What are the four most important words on this website?

LIVE LIKE A RESIDENT!

A doctor willing to continue to live a lifestyle very similar to what she lived as a resident, for just 2-5 years after residency, will be able to pay off all of her student loans, save up a down payment on her dream home, and catch up to her college roommate’s retirement savings accounts. The financial jump-start created by living like a resident while earning as an attending is likely to result in a doctor becoming a millionaire less than a decade out of training using nothing besides her earned income.

Should financial considerations affect my specialty choice?

The most important consideration when choosing a specialty is what you will be happy doing for many hours a week for many years. Longevity in your career choice is likely to have a larger effect on your finances than anything else and it seems silly to spend so much of your life doing something you do not enjoy. That said, realize that you will likely care much more about your income and lifestyle ten years out of residency than you did as an MS3. If there are two specialties you like equally, pick the one with the better income and/or lifestyle.

# 3 Student Loan Management Questions

How long should I take to pay off my student loans?

How long do you want to be in debt for? I generally recommend that physicians have their student loans paid off within 2-5 years of residency graduation. If you live like a resident while earning like an attending, you can do that. Think of it this way- if you had gone into the military your medical school would be paid for within 4 years of residency graduation. So if you still have student loans four years after residency, maybe you made the wrong decision about how to pay for school.

What do I need to do in order to qualify for PSLF?

Public Service Loan Forgiveness requires you to make 120 qualifying monthly payments while directly employed by a 501(c)3 (non-profit). Qualifying payment programs include ICR, IBR, PAYE, REPAYE, and the “standard” 10 year payment plan. You also need to have your employer certify you each year (can be done retroactively, but I recommend you do it as you go along.) The best way to maximize the amount forgiven is to enroll as quickly as possible in either PAYE or REPAYE, minimize your taxable income during your training years, and do as many residencies or fellowships as possible. The amount forgiven is generally the difference between sum total of the “standard” 10 year plan payments and the sum total of your actual 120 payments, many of which will be tiny due to the income drive repayment program provisions.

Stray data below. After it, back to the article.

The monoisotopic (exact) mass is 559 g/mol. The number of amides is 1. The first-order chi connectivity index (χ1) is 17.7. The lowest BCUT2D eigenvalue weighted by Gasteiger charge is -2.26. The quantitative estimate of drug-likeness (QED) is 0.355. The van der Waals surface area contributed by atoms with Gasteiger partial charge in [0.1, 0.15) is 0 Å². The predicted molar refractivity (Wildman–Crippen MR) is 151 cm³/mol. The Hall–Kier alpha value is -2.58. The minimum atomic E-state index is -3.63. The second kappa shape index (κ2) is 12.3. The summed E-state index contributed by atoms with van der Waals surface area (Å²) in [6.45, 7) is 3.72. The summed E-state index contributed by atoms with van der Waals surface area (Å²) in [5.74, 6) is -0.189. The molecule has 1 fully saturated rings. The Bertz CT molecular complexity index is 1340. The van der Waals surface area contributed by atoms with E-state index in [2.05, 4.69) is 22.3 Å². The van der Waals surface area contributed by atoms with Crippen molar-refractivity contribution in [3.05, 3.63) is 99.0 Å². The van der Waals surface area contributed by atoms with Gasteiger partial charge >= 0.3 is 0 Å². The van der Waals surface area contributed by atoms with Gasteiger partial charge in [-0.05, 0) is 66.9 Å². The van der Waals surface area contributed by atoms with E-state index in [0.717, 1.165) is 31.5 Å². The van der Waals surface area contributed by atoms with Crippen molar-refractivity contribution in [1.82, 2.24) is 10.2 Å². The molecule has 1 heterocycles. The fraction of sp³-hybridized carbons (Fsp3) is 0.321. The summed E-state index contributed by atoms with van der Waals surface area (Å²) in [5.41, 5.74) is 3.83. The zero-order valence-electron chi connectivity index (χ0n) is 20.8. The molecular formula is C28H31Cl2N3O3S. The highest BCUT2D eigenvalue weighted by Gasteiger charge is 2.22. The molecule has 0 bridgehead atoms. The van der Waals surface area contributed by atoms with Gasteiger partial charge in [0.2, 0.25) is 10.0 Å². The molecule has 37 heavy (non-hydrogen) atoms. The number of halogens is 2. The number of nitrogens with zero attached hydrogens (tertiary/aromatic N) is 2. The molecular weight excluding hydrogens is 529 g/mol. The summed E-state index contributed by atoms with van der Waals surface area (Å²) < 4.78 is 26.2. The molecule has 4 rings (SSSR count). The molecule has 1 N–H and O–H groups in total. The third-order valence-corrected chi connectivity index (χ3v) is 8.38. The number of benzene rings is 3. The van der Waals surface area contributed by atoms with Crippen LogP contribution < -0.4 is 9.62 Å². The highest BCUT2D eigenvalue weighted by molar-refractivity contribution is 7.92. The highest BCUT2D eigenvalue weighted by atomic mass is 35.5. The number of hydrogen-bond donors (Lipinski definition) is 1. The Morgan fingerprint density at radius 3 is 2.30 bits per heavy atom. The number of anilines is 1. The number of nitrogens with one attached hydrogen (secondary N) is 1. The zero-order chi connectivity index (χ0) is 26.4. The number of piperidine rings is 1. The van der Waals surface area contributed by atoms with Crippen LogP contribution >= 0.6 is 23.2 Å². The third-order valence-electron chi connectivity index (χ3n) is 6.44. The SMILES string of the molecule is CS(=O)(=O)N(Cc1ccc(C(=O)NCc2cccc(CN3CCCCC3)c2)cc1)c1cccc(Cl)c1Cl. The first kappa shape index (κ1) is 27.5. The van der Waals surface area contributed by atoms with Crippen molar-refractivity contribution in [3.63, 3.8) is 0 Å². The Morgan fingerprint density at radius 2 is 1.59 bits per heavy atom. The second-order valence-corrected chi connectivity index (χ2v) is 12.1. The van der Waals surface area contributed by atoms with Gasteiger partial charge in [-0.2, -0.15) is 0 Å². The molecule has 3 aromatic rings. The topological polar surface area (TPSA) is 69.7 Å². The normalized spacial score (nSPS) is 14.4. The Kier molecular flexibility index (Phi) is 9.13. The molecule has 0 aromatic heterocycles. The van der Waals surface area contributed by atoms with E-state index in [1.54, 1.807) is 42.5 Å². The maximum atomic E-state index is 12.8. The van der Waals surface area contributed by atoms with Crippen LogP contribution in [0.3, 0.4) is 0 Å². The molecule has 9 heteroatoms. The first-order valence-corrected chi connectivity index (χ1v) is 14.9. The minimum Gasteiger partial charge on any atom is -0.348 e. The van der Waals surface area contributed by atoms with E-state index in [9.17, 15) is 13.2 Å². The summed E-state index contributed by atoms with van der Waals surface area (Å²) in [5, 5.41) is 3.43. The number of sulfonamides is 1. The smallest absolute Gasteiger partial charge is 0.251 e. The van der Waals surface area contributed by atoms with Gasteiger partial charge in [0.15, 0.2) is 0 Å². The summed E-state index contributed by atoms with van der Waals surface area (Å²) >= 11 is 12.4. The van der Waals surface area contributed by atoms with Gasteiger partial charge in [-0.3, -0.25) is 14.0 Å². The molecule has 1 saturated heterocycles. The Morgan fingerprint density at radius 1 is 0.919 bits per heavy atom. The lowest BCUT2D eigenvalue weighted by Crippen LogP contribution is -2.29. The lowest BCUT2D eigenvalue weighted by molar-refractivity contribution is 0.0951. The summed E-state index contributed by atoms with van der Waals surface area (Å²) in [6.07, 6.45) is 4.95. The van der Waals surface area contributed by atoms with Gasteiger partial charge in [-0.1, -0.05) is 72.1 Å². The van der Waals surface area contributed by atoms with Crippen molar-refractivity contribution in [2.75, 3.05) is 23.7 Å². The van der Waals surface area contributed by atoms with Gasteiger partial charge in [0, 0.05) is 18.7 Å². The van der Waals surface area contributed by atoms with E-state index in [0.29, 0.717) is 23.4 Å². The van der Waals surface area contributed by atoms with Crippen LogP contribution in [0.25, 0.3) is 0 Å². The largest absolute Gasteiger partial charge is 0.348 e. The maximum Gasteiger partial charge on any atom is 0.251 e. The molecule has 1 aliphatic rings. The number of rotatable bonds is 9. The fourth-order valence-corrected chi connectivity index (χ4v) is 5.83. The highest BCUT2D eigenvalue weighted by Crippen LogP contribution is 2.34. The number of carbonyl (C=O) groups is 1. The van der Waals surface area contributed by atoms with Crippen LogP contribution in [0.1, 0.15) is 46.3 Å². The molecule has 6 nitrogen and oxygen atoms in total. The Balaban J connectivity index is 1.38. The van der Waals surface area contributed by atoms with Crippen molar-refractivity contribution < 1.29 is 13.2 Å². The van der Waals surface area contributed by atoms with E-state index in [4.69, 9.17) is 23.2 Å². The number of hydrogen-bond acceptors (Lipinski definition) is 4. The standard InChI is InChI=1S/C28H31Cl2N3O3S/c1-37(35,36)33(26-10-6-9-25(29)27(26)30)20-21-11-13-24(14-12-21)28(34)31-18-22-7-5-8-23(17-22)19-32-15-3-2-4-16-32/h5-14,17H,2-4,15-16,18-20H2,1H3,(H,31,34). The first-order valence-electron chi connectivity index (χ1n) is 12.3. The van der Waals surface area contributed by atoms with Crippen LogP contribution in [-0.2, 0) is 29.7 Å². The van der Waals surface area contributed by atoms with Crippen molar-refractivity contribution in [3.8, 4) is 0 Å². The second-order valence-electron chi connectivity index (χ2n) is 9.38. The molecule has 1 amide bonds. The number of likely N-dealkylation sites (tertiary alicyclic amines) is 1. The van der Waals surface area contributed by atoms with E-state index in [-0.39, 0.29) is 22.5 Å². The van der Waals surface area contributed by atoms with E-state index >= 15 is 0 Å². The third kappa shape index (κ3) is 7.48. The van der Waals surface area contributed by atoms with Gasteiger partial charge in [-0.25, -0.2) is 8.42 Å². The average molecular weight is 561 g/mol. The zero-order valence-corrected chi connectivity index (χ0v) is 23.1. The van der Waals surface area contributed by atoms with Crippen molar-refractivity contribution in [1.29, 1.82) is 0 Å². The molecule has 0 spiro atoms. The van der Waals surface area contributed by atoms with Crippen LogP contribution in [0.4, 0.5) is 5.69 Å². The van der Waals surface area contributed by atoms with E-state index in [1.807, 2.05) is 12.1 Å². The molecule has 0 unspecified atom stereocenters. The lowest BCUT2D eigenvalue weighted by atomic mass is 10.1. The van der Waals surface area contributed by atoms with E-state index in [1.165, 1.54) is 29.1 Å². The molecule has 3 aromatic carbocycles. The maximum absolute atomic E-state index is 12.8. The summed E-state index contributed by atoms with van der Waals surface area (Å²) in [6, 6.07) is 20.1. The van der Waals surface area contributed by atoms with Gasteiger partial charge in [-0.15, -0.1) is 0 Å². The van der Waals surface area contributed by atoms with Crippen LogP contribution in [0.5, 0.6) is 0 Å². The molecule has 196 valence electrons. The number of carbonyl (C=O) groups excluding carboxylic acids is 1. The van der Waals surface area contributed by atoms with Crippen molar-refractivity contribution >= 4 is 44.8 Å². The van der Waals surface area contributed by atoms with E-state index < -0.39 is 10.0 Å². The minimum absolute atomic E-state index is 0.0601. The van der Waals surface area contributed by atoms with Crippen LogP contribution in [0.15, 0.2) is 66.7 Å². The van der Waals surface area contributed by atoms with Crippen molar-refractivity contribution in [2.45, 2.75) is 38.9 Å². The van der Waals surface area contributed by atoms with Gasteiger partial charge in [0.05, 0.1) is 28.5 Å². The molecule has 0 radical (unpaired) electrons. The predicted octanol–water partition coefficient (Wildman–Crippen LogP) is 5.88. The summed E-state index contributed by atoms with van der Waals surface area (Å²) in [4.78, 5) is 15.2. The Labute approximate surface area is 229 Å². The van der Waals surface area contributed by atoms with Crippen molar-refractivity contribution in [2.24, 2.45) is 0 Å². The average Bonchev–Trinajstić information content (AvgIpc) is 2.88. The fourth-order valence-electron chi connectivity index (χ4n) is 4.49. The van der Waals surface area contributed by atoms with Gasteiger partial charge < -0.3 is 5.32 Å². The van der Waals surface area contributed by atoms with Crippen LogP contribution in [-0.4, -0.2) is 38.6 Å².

What refinancing terms should I take?

If you are fully committed to living like a resident for 2-5 years until your student loans are paid off (i.e. throwing a high four to five figure amount at them each month), then I recommend you use a 5 year variable interest rate loan in order to get the lowest possible interest rate. In that scenario, you can afford to “self-insure” against interest rate risk. If you are not committed to this course, then you may wish to pay the bank to run that interest rate risk for you by using a fixed loan for a longer term. Be aware that almost every doctor I’ve ever run into has been glad she paid off her loans ASAP, and the very few who were glad they stretched them out had fixed rates under 2%.

How should I manage my student loans in residency?

Student loan management as an attending is very straightforward (refinance unless going for PSLF). As a resident, it can be far more complicated. In fact, this is one of the most complicated financial decisions a doctor ever faces and a great time to consider professional advice. For most residents, enrolling in REPAYE even before graduating from medical school is the best choice because REPAYE effectively subsidizes your interest rate and all of those payments count toward the 120 required payments for PSLF. However, if you are married to another high earner, you may wish to file your taxes Married Filing Separately and enroll in PAYE instead of REPAYE. If you are going for PSLF, you may also wish to switch from REPAYE to PAYE at the time of residency graduation in order to maximize the amount forgiven. Finally, private loans (i.e. those not eligible for REPAYE or PSLF) can be refinanced even as a resident while still keeping payments low. Deferment of student loans during residency is usually a mistake.

# 4 Insurance Questions

What do I need to know about disability insurance?

Life insurance is pretty straightforward, because life is fairly black and white–you’re either alive or dead. Disability, however, is more like fifty shades of gray. So disability insurance policies are far more complicated than life insurance policies. You’ll need to spend a little bit of time learning about disability insurance once or twice in your life.

Should I Buy Disability Insurance?

Almost surely. If you rely on your own earned income to live, you need disability insurance. You can cancel it when you are financially independent.

Do I need life insurance?

If someone else besides you depends on your earned income, then you need life insurance. Here’s how to buy it.